Is There a Link Between Exposure to Secondhand Smoke and Arthritis?

Arthritis is a term that describes more than 100 types of joint disease characterized by inflammation. The symptoms of arthritis are generally swelling, stiffness, and pain that can then lead to a decrease in range of motion of the affected joint. Arthritis affects men and women of all ages and there are many different types of arthritis. Some, like osteoarthritis, affect only the joints. Others, like the autoimmune condition rheumatoid arthritis, can also cause complications in other organs such as the eyes, lungs, and heart.

What Causes Arthritis?

The exact cause of arthritis is unknown, but scientists have discovered a few factors that increase the risk of developing certain types of arthritis. For example, lower than normal levels of a naturally produced protein in the body, called klotho protein, may contribute to the onset of osteoarthritis and rheumatoid arthritis.1,2 These findings lead scientists to believe that it may be possible to replenish klotho protein levels — and therefore use it as a possible treatment in the prevention of arthritis.

Furthermore, active smoking has been associated with an increased risk of developing rheumatoid arthritis and has even been deemed one of the most important risk factors for developing the condition.

New Link Found Between Arthritis and Secondhand Smoke

A recent study has found that you don’t even have to be an active smoker for the effects of cigarette smoking to contribute to your risk of developing rheumatoid arthritis. Exposure to secondhand smoke as a child may increase the risk of developing rheumatoid arthritis as an adult.3

The study began in 1990 and was published in Rheumatology in August 2018. The aim of the study was to analyze the health history of women who did and did not develop rheumatoid arthritis in order to discern if active and passive smoking are risk factors for the condition. The study looked at the health of 98,995 French women born between the years of 1925 and 1950.

Rheumatoid arthritis occurs when your immune system attacks your own body, more specifically the tissue inside of the joints called the synovium, causing unnecessary inflammation. For this reason, it’s referred to as an autoimmune disease.

Every two to three years, the volunteer participants were sent a questionnaire about their health, lifestyle, and any medical events that had occurred. To determine smoke exposure as a child, the first questionnaire allowed women to identify how often and for how long they were exposed to secondhand smoke during their childhood. Questionnaires also specifically inquired about diagnosis of rheumatoid arthritis. Some women were previously diagnosed with rheumatoid arthritis prior to joining the study, while others developed the disease later.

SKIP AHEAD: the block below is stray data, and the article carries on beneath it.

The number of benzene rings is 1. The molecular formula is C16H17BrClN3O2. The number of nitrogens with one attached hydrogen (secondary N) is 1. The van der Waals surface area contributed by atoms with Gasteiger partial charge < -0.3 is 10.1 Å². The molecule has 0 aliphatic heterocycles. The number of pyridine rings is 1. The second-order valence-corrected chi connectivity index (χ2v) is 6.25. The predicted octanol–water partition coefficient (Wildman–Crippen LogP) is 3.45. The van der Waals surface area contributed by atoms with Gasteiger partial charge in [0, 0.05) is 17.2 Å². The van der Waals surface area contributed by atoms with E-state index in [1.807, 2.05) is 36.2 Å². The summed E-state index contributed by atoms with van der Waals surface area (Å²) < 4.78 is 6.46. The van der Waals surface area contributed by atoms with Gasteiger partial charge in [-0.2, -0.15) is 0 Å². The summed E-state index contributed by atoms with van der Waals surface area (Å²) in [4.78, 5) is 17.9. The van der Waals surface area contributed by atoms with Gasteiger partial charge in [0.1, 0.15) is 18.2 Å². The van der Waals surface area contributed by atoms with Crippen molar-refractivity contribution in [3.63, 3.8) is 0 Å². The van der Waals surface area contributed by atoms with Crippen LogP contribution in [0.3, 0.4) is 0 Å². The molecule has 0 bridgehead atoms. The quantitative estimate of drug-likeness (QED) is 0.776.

The results of this study showed definitively that active smoking increased the risk of developing rheumatoid arthritis. Additionally, results showed that when non-smokers were exposed to secondhand smoke as a child, their risk of developing rheumatoid arthritis also increased.

Can Klotho Protein Help Reverse The Effects of Childhood Exposure to Secondhand Smoke?

More research is needed to understand exactly how exposure to secondhand smoke could contribute to the onset of rheumatoid arthritis. But scientists continue to research the effects of low levels of klotho protein on the development of arthritis. They are also continuing to study if administering supplemental klotho protein could help prevent or counteract the effects of arthritis. In the future, a potential treatment using klotho protein could be used to protect people that are at a higher risk of developing rheumatoid arthritis.

  1. Zhang F, Zhai G, Kato BS, Hart DJ, Hunter D, Spector TD, Ahmadi KR. Association between KLOTHO gene and hand osteoarthritis in a female Caucasian population. Osteoarthritis Cartilage. 2007 Jun;15(6):624-9. Published online January 30, 2007. https://www.ncbi.nlm.nih.gov/pubmed/17270470.
  2. Witkowski JM1, Soroczyńska-Cybula M, Bryl E, Smoleńska Z, Jóźwik A. Klotho–a common link in physiological and rheumatoid arthritis-related aging of human CD4+ lymphocytes. J Immunol. 2007 Jan 15;178(2):771-7. https://www.ncbi.nlm.nih.gov/pubmed/17202338.
  3. Seror R, henry J, Gusto G, Aubin HJ, Boutron-Ruault MC, and Mariette X. Passive smoking in childhood increases the risk of developing rheumatoid arthritis. Rheumatology. Key 219. https://doi.org/10.1093/rheumatology/key219.

 

SOURCES:

https://www.arthritis.org/about-arthritis/understanding-arthritis/what-is-arthritis.php

https://www.mayoclinic.org/diseases-conditions/rheumatoid-arthritis/symptoms-causes/syc-20353648

https://www.everydayhealth.com/rheumatoid-arthritis/can-smoke-cause-rheumatoid-arthritis/

https://www.arthritis.org/about-arthritis/types/rheumatoid-arthritis/what-is-rheumatoid-arthritis.php

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